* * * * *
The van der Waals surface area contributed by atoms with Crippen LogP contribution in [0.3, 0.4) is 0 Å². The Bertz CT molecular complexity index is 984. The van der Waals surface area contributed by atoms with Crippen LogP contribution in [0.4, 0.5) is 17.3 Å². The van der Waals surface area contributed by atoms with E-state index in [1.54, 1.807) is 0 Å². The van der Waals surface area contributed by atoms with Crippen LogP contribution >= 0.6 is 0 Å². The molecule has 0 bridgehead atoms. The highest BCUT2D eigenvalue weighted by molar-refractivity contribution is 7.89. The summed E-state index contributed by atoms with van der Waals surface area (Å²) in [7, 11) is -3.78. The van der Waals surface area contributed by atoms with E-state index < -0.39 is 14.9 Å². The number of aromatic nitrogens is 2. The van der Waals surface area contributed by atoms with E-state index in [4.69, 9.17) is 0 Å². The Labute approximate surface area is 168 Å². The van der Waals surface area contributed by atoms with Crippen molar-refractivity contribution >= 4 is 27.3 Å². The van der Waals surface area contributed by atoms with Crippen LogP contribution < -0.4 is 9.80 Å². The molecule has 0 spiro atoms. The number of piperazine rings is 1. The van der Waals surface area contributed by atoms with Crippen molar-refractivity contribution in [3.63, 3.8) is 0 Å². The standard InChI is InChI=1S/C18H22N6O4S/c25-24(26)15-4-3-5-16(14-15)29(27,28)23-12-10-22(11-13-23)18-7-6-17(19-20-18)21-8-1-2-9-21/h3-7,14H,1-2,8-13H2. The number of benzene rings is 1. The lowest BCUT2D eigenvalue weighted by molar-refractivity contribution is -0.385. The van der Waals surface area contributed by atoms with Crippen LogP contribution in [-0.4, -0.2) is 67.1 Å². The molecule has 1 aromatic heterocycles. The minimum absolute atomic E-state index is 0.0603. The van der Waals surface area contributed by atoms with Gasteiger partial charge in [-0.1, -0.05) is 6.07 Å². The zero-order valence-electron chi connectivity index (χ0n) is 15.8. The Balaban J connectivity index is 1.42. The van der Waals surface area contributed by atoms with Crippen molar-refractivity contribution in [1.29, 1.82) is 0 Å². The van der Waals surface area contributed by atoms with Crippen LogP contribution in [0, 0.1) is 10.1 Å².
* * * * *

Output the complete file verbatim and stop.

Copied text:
The van der Waals surface area contributed by atoms with Crippen LogP contribution in [0.3, 0.4) is 0 Å². The Bertz CT molecular complexity index is 984. The van der Waals surface area contributed by atoms with Crippen LogP contribution in [0.4, 0.5) is 17.3 Å². The van der Waals surface area contributed by atoms with E-state index in [1.54, 1.807) is 0 Å². The van der Waals surface area contributed by atoms with Crippen LogP contribution >= 0.6 is 0 Å². The molecule has 0 bridgehead atoms. The highest BCUT2D eigenvalue weighted by molar-refractivity contribution is 7.89. The summed E-state index contributed by atoms with van der Waals surface area (Å²) in [7, 11) is -3.78. The van der Waals surface area contributed by atoms with E-state index < -0.39 is 14.9 Å². The number of aromatic nitrogens is 2. The van der Waals surface area contributed by atoms with E-state index in [4.69, 9.17) is 0 Å². The Labute approximate surface area is 168 Å². The van der Waals surface area contributed by atoms with Crippen molar-refractivity contribution >= 4 is 27.3 Å². The van der Waals surface area contributed by atoms with Crippen LogP contribution < -0.4 is 9.80 Å². The molecule has 0 spiro atoms. The number of piperazine rings is 1. The van der Waals surface area contributed by atoms with Crippen molar-refractivity contribution in [3.63, 3.8) is 0 Å². The standard InChI is InChI=1S/C18H22N6O4S/c25-24(26)15-4-3-5-16(14-15)29(27,28)23-12-10-22(11-13-23)18-7-6-17(19-20-18)21-8-1-2-9-21/h3-7,14H,1-2,8-13H2. The number of benzene rings is 1. The lowest BCUT2D eigenvalue weighted by molar-refractivity contribution is -0.385. The van der Waals surface area contributed by atoms with Crippen LogP contribution in [-0.4, -0.2) is 67.1 Å². The molecule has 1 aromatic heterocycles. The minimum absolute atomic E-state index is 0.0603. The van der Waals surface area contributed by atoms with Gasteiger partial charge in [-0.1, -0.05) is 6.07 Å². The zero-order valence-electron chi connectivity index (χ0n) is 15.8. The Balaban J connectivity index is 1.42. The van der Waals surface area contributed by atoms with Crippen molar-refractivity contribution in [1.29, 1.82) is 0 Å². The van der Waals surface area contributed by atoms with Crippen LogP contribution in [0, 0.1) is 10.1 Å².